'Last Cab to Darwin' is a contemporary Australian film based on a true story, released in 2015. The story is set in the Northern Territory, and it is ultimately about an aging, terminally-ill, small-town man's journey where he ultimately realises that, after the journey he has taken, undergoing euthanasia is not worth it as he does have someone to care about. It shows Rex in physical pain, living in terrible conditions where he actually feels humiliated by the fact that he needs an indigenous Australian to essentially care for him. I personally think that the main reason why Rex wanted to undergo the procedure is actually because he felt like he was a burden upon Polly. And that by leaving without her consent, he'd be giving her relief from having to care for a man who can't even clean his own mess, but in the end he realises that Polly would do absolutely anything for him – and that he was the one who deserved his final time.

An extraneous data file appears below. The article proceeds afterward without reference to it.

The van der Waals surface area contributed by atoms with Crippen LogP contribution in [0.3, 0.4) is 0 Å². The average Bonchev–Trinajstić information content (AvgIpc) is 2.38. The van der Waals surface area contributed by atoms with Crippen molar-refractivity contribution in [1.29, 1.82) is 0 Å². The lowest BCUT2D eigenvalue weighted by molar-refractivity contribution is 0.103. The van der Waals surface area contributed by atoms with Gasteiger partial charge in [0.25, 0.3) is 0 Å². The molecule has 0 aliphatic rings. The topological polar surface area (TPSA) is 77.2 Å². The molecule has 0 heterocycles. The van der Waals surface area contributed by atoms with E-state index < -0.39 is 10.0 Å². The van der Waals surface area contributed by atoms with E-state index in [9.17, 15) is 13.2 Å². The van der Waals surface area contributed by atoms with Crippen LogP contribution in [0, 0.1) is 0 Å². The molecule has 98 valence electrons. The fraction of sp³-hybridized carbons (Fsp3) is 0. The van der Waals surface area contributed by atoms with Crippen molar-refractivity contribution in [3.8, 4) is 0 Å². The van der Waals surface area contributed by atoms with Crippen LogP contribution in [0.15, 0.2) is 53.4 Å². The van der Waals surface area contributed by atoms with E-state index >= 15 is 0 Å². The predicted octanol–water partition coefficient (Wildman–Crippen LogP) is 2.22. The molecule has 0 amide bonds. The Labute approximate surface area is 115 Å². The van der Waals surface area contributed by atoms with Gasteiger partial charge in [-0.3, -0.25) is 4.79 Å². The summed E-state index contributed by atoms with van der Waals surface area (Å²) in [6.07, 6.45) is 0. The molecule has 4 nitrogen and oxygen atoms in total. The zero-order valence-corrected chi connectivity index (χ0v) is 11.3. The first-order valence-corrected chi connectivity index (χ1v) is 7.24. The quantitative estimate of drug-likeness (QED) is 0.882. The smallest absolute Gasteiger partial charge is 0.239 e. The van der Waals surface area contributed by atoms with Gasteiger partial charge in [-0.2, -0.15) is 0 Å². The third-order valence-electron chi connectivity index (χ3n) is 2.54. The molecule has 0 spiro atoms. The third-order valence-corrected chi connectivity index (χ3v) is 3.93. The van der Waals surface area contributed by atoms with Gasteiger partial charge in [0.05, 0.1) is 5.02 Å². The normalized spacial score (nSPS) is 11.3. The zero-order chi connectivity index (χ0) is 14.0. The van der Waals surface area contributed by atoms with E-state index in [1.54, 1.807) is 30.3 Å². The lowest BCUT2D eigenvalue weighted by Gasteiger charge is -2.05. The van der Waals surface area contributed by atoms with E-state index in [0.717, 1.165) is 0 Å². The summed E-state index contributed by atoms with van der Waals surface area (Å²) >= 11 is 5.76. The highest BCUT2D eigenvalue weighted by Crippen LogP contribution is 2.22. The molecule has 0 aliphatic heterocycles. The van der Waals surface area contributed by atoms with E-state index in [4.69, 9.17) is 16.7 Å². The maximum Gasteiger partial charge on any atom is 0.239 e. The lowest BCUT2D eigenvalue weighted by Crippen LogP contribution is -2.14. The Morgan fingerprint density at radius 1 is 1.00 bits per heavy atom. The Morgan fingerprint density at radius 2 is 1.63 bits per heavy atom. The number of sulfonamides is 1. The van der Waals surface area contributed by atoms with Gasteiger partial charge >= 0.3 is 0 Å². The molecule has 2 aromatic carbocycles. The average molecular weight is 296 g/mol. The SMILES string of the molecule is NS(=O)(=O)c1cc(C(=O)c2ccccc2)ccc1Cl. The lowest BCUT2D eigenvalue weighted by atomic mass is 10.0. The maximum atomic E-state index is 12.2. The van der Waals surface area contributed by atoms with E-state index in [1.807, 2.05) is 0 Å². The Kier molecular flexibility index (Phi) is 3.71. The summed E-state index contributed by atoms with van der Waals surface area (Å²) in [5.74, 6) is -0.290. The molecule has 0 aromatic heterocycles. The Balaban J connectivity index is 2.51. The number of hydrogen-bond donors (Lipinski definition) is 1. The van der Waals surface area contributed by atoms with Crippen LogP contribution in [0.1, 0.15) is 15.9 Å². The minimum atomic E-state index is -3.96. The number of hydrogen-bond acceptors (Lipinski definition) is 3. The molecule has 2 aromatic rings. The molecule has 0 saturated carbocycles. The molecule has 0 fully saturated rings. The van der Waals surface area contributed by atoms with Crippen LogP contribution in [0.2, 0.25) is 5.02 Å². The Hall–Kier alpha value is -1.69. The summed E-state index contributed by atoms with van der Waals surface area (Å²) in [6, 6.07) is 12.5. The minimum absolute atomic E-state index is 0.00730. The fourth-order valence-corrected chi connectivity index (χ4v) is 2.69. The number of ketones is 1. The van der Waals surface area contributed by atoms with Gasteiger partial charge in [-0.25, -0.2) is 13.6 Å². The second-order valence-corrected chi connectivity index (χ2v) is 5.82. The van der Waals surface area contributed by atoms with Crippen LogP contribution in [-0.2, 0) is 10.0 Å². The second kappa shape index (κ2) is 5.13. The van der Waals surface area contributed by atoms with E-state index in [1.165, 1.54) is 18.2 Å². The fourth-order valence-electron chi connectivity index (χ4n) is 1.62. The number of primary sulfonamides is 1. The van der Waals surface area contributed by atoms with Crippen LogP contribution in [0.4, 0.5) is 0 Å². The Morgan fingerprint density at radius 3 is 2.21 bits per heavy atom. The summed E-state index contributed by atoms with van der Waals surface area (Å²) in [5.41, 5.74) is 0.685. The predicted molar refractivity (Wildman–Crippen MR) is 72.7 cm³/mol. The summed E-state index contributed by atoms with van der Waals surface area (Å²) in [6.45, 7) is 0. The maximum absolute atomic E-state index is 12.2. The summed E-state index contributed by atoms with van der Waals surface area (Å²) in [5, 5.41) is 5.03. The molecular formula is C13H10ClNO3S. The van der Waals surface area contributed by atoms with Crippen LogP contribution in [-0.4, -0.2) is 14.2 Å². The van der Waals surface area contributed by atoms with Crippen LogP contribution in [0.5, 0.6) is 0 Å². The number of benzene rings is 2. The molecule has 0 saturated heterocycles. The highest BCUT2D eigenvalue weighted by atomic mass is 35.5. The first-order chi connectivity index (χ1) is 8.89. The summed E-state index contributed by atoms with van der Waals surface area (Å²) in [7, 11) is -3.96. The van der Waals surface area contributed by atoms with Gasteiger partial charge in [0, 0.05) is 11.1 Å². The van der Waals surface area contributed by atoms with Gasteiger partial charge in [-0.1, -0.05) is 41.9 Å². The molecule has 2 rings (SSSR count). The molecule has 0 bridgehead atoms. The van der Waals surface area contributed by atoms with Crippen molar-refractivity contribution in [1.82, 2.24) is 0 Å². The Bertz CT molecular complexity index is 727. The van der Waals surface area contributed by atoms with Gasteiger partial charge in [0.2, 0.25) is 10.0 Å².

This is how the filmmakers address the universal issue that we all face every day – possibility opposing practicality. Where when you're actually living the moment, you might go back upon your original idea. I think the movie does an amazing job of describing this, and I feel that is also the direction of the argument of Euthanasia itself, everything is uncertain when one has to make a decision that serious. I myself am terrified of the thought of death, in-fact I can't even begin to comprehend it, but although I can never see myself going through euthanasia, I can imagine that in certain circumstances some people would, which is how where I think the filmmakers stand on the topic – and they definitely do make the subjective benefits known. So I feel like there will never be a final decision made on the debate, and that's exactly what I think the ultimate message of this movie is – because in the end, even Dr Farmer had given-up. I would say this film was probably one of the most beautiful movies I have seen in the respect of the power and beauty of the relationship between Polly and Rex. The wonderful idea of breaking the 'taboo' upon being associated with an indigenous Australian in the Northern Territory, let-alone leading a relationship. The reason why this hits-home for me is because in the Northern Territory there is a very obvious bias against the indigenous Australians. I recall seeing many places where Aborigines were restricted without identification, even at the campsite parallel to the iconic bar with photos plastered upon the walls had regulations like this. So to see two people breaking these barriers was a very confronting, but beautiful image. Beautiful imagery is something this great movie is full-of, whether it be depicting the often buried idea of alcoholism among Aborigines, the impact that people can have on one-another, or even just the landscape of Australia itself. Which is something I would like to finish upon, the setting of this movie proved almost nostalgic for me in a sense, I feel the filmmakers truly captured how I see Australia as a whole. In the morning at Rex's house I felt like I could even smell the scent of the morning wet grass under the unforgiving Australian sun, and re-live the sense of wonder that I felt when entering Alice Springs between the monolithic rock formations. This movie was a perfect depiction of how I truly see Australia, and for that I think I will always remember it.